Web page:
Emblems of the Infinite King by J. Ryan Lister

Make no mistake – this is a serious book. And serious books have life-changing implications.

Emblems of the Infinite King strikes a biblical balance that celebrates orthodoxy but also warms the heart with imaginative prose and a compelling story. Each chapter describes a particular key that explains a doctrinal reality that ultimately leads to the throne of God. Dr. Lister presents each branch of systematic theology in the framework of the... Continue Reading

Our Master in Heaven

Your heavenly Master is looking down upon you, and he never forgets.

The Apostle tells us in 2 Corinthians chapter 5, ‘Knowing the terror of the Lord we persuade men.’ There were two great motives urging the Apostle, driving him on, in all his travelling and preaching: ‘The love of Christ constraineth me’, and ‘knowing the terror of the Lord.’ Those two motives should always govern us... Continue Reading

Behold, the Lamb of God: Theology Proper and the Inseparability of Penal-Substitutionary Atonement from Forensic Justification and Imputation

Many factors contributed to the Protestant Reformation, but one of the most significant was the debate over the doctrine of justification by faith alone.

“In church history people have disagreed as to what justification is, and the purpose of this chapter is not to restate all the data for the Reformation’s view of justification as the biblical view. Numerous books have argued this case, along with other chapters in this book. Instead, I assume that the Reformation’s view of... Continue Reading

Beyond Authority and Submission: A Review

Miller is to be commended for continuing to press for clearer, more biblical, thinking and action.

Miller does deserve a great deal of credit for calling out certain gross errors within evangelical complementarian circles. In this area she has done sterling service to the church. Chief among these are the ESS doctrine with respect to the Trinity, and the various instances of abuse and neglect masking as forms of patriarchy. There... Continue Reading

Book Review of “Dark Clouds, Deep Mercy: Discovering the Grace of Lament,” by Mark Vroegop

Lament is “a prayer in pain that leads to trust."

Everyone will face suffering in life, and the grace of lament helps Christians persevere. I recommend this book for anyone who is grieving or walking through suffering. Since every person daily interacts with the effects of sin upon the world, all believers will benefit from learning how to respond to sin and suffering with lament.... Continue Reading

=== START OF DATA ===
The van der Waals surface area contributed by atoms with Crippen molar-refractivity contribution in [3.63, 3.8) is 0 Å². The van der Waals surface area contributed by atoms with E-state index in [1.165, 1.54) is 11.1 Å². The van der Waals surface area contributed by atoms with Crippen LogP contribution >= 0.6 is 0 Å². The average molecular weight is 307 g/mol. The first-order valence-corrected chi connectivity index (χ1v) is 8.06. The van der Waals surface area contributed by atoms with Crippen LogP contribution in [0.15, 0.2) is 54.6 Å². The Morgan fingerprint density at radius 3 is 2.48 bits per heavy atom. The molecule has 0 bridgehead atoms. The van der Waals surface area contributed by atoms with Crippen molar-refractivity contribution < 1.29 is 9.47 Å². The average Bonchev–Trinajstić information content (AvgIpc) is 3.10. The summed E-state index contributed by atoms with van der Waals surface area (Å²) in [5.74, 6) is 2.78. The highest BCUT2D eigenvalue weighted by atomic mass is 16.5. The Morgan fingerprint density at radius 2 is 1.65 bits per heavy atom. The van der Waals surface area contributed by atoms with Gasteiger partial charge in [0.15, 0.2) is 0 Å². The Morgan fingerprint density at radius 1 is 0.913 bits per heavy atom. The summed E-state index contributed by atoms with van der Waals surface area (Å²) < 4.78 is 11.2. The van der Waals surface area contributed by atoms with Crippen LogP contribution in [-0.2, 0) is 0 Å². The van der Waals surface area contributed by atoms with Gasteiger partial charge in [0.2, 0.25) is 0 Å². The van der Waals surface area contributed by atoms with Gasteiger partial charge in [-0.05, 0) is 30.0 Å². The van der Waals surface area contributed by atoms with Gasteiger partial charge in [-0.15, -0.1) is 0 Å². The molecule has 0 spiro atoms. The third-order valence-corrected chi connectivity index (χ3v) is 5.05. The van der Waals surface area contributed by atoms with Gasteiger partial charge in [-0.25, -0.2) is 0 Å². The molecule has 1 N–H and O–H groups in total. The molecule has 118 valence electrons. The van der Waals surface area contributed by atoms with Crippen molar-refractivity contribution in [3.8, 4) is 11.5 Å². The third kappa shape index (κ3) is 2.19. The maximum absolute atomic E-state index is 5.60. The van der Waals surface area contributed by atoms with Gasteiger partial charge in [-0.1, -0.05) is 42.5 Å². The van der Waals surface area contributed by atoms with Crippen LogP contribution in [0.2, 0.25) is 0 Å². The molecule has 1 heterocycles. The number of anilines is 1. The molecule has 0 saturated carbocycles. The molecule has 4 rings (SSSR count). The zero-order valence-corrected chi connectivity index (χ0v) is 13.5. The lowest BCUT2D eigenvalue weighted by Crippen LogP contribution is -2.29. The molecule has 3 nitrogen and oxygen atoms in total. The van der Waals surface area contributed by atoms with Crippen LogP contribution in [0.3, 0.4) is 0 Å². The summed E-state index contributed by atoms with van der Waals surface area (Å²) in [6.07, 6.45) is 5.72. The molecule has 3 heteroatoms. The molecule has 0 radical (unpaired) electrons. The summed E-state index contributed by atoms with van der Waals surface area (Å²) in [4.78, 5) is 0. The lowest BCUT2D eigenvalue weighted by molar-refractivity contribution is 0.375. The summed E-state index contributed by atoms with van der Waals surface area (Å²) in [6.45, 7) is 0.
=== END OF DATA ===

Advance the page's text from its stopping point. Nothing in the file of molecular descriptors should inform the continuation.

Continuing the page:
How Will We Live Now? Francis Schaeffer’s “How Should We Then Live” After 40 Years

The collision between Kenneth Clark and Francis Schaeffer introduced me to the great collision of worldviews that became such a central interest and urgency of my life.

Years before words like “worldviews” and “truth claims” entered the common evangelical vocabulary, Schaeffer was introducing the terms and stressing their importance. He knew that the great conflict of worldviews was underway, and he cared deeply about a generation of young people who were even then deciding between Christianity or intellectual revolution.   The year... Continue Reading

Oh, the Company We Keep!

The Teaching and Influence of Dr. Wesley Hill In and On the PCA

Deceitful desires have affected a theologian like Wes Hill, making him come up with twisted arguments with the goal of PCA churches embracing strange teaching. Those who agree with Dr. Hill rejoice in the progress they are making, as resistance to this doctrine declines in the already changing evangelical church (WW 22). In the PCA... Continue Reading

David Bentley Hart’s Lonely, Last Stand for Christian Universalism

A Review of "That All Shall Be Saved"

These pages breathe an atmosphere of weary resignation. Hart depicts himself as a lonely battler for the truth of universalism—which hardly seems to be the case, given that many academic theologians today share his views. Here’s another oddity: the total absence of joy in this book. Someone who is genuinely convinced that everyone is finally... Continue Reading

Eliezer: Faithfulness in Fulfilling a Trust

Servants we are, everyone of us, and a trust is committed to us all.

There can be no faithful service except there be love. And the form love takes in a ‘good and faithful servant’ is sure to be the form which meets us here: — I mean, an eager, anxious love identifying itself with the welfare of those it serves: a self-sacrificing, self-denying, self-forgetting love: — a love... Continue Reading

Why We Need a Children’s Book About Death

When it comes to sad things in life, we tend to wrap up their hearts in cotton wool and lock them away.

The preacher of Ecclesiastes tells us: “It is better to go to a house of mourning than to go to a house of feasting, for death is the destiny of everyone; the living should take this to heart” (7:2). The living should take this to heart—which includes children, not just adults. Often, when we go to... Continue Reading

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